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Unusual Ingredients: Updated

by Jacqueline M. Newman

Unusual Ingredients

Summer Volume: 2014 Issue: 21(2) page(s): 34 - 37

During this magazine's first ten years, the most requested article was about unusual meats. It originally appeared in Volume 2(3) on pages 11-13. That was during Flavor and Fortune's second year in 1995. That issue, now on this magazine's website, has always been available since its hard copy was exhausted. Titled just that, Unusual Ingredients included several recipes including a Snake and Shark's Fin Casserole, another for Monkey Head Mushroom in White Sauce, still another for Bear's Paw in Brown Sauce, one for Beef Tendon in Brown Sauce, and another for Turtle and Pork Casserole.

Readers often remind us about it and they beg for another one like it. In response to this clamor and the long list of requests, this follow-up should quiet them as it stimulates yet more interest in foods that are not on most cookbook authors 'must include' lists.

We have kept a list, and the largest number of requests have been for dog, donkey, even deer penis. One at a time, each was mentioned in one issue or another, but never together in one article. Fuschia Dunlop recently wrote an article in a different magazine she called 'Dick Soup.' It was in Number 8, the Summer issue of Lucky Peach, on pages 28-33. Dunlop is a well-known author whose first two books were about the Sichuan cuisine. Her soup article did include a Chinese recipe called 'Stag Pizzle Soup.' It came with pictures of the dish and her preparing it.

While some regions and a few Chinese minority populations do eat dog, donkey, and deer penis, many Chinese feel eating man's best friend, even these other meats, are not to their liking. While on the subject of dogs, in China and in other countries, there are towns that outlaw eating one or all of them, others, too. Years ago, in China, dogs did compete for the limited food supply then, and they were even banned as pets. As a food source, many Chinese and other populations do reject dog meat. In a few trips to China's Northwest, we did eat some and found its flavor strong.

The I-Ching, years ago said "dogs have fierce exteriors that can stop intruders, but gentle hearts." Perhaps even then they knew they accompany men at home and when hunting. Many Koreans do enjoy eating dog but not everyone does. Some Chinese tell us that dog meat should only be eaten in winter as it warms men and adds to their virility.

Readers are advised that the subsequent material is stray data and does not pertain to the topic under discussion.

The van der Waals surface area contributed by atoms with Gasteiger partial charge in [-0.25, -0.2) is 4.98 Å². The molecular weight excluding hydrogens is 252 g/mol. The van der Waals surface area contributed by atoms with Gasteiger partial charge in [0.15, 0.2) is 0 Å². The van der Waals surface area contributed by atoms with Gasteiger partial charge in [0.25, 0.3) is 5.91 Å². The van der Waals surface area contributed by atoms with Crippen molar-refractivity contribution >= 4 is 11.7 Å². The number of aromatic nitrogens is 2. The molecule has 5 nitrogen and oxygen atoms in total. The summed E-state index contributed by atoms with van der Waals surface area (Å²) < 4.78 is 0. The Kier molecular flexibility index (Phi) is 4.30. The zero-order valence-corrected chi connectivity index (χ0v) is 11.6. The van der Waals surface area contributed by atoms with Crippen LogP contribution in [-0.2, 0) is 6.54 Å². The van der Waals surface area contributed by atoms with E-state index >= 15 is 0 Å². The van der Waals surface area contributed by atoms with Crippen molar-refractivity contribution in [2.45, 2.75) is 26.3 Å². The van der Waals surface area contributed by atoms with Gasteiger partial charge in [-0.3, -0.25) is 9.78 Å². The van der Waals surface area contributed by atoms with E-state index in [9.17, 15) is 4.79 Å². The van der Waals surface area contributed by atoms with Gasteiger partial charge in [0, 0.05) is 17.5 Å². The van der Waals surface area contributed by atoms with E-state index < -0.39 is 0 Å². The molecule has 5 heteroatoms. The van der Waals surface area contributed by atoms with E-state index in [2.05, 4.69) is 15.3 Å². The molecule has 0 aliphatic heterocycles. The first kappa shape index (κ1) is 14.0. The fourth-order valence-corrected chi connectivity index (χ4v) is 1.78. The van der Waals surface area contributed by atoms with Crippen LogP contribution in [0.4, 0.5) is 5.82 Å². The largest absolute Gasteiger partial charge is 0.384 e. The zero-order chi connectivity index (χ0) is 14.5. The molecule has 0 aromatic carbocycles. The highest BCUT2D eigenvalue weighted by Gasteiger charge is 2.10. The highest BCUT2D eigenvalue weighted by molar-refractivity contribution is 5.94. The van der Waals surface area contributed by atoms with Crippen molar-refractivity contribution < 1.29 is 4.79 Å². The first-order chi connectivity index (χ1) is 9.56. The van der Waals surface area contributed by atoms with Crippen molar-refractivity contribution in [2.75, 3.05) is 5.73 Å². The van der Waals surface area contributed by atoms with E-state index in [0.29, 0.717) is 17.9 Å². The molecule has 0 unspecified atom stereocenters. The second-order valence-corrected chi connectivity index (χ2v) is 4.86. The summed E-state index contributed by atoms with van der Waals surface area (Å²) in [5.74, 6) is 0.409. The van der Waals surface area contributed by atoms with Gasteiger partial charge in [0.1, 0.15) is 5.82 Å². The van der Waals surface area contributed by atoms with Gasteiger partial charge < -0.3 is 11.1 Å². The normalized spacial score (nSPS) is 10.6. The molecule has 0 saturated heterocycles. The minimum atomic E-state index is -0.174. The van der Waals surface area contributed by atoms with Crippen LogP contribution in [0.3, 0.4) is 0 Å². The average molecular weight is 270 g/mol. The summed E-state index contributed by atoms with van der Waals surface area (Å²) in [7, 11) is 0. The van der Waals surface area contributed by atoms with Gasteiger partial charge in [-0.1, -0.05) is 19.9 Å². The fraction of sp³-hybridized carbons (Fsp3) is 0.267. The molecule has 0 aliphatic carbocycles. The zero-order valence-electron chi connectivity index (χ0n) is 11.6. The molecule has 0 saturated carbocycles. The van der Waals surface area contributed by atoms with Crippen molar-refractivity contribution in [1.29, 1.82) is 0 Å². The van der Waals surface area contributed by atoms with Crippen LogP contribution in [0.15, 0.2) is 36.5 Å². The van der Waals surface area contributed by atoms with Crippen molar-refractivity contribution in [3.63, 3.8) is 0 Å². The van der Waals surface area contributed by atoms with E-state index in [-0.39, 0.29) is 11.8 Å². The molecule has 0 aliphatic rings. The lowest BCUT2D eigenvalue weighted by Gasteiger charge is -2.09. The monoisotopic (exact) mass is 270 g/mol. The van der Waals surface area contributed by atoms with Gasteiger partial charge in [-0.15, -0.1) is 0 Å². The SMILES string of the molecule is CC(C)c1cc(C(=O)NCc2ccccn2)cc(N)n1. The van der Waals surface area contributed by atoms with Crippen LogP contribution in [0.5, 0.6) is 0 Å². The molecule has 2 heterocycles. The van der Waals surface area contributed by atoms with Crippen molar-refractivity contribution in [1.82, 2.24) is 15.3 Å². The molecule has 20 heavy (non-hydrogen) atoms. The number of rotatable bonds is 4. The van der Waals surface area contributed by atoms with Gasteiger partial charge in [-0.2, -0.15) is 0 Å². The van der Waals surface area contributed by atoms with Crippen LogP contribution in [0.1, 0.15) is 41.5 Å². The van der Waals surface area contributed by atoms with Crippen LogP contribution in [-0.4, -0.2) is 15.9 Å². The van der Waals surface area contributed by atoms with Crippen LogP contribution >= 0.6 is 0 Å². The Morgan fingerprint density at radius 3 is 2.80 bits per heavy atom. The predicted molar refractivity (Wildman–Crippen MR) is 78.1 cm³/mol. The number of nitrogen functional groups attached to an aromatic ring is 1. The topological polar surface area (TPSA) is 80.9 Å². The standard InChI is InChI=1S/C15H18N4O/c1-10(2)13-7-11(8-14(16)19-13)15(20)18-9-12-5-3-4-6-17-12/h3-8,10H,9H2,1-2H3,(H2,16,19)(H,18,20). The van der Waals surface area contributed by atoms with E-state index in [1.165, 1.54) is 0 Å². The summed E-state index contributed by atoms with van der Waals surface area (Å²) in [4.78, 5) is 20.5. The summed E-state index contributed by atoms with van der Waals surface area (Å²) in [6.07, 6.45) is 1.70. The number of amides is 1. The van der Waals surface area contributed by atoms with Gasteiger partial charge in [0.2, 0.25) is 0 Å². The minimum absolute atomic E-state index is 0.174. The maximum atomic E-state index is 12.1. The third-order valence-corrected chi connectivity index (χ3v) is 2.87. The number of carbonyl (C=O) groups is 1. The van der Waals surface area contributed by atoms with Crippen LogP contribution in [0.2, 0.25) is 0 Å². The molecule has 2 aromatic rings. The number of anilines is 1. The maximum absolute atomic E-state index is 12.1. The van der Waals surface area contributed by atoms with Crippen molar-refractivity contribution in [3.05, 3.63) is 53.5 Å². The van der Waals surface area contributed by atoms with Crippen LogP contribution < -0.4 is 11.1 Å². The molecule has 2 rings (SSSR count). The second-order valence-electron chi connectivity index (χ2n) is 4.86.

In Greece and Rome, dog meat was common in ancient times, as it was in ancient China. In the Rites of Zhou written generations ago, it says "there are three kinds of dogs, field dogs, watch dogs, and eaten dogs." During the Han Dynasty, dog liver was one of eight culinary treasures. It was considered hot and fortifying. The Chinese do use dog organs medicinally; and in town called Chaiyi in Taiwan, worshipers use dog meat as temple offerings.

Dog is still popular south in a Chinese town called Peixian. There they like and consume dog for breakfast, and have done for more than two thousand years. It started with Liu Bang, the first Han Dynasty emperor. Before his reign, he was an official in Peixian which was in today's Jiangsu Province. It is written, that before his reign he was a frequenter of a local dog restaurant run by Fan Kuai who made dog stew from canine head, tail, paws, and all. He ate it then, and after he became the ruler he said he liked it cooked with many different herbs as chef Fan Kuai was known to do.

There are many reasons why someone eats one animal or another. In the southwest of China where the largest number of minority groups live, many are Muslims there eat beef, lamb, and goat, but not pork. That is because it is not halal or 'pure' in their religious beliefs. One reader told us that in a Kunming hotel he did not name, he had a many-goat banquet with forty different goat dishes. Another topped him and told us he went to a "banquet with more than fifty dishes made with goat" and that "goat is a strong-tasting meat, its aroma can be tamed with strong seasonings."

Our mail about unusual meats suggests an alphabet of creatures including alligator, buffalo, caribou or deer, elk, and camel, hare, monkey, moose, ostrich, pigeon, rattlesnake, and more. One chap told us about "eighteen unusual animals." He said "I can send you a Chinese recipe for each one of them." We did not take him up on his offer of bear paw, beaver tail, elephant paw, elk thigh, moose nose, or musk ox rump. Instead, we decided to include only those we did eat in China. We do admit being unsure if each one of these is legal in every part of China today.